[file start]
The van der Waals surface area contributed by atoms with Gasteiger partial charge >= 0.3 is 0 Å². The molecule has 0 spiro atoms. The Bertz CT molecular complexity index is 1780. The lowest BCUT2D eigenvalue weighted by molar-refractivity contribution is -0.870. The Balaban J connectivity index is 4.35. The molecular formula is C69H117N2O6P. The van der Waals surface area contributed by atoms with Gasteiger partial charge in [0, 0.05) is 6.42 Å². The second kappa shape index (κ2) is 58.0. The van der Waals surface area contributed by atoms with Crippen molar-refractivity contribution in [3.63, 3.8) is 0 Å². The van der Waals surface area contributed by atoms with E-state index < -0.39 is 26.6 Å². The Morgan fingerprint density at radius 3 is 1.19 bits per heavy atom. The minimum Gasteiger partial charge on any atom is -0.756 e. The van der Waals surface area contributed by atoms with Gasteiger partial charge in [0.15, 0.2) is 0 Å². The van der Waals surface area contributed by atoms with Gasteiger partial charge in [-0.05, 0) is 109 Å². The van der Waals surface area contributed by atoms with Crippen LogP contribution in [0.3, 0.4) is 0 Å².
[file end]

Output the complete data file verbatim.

The van der Waals surface area contributed by atoms with Gasteiger partial charge >= 0.3 is 0 Å². The molecule has 0 spiro atoms. The Bertz CT molecular complexity index is 1780. The lowest BCUT2D eigenvalue weighted by molar-refractivity contribution is -0.870. The Balaban J connectivity index is 4.35. The molecular formula is C69H117N2O6P. The van der Waals surface area contributed by atoms with Gasteiger partial charge in [0, 0.05) is 6.42 Å². The second kappa shape index (κ2) is 58.0. The van der Waals surface area contributed by atoms with Crippen molar-refractivity contribution in [3.63, 3.8) is 0 Å². The van der Waals surface area contributed by atoms with E-state index < -0.39 is 26.6 Å². The Morgan fingerprint density at radius 3 is 1.19 bits per heavy atom. The minimum Gasteiger partial charge on any atom is -0.756 e. The van der Waals surface area contributed by atoms with Gasteiger partial charge in [0.15, 0.2) is 0 Å². The van der Waals surface area contributed by atoms with Gasteiger partial charge in [-0.05, 0) is 109 Å². The van der Waals surface area contributed by atoms with Crippen LogP contribution in [0.3, 0.4) is 0 Å².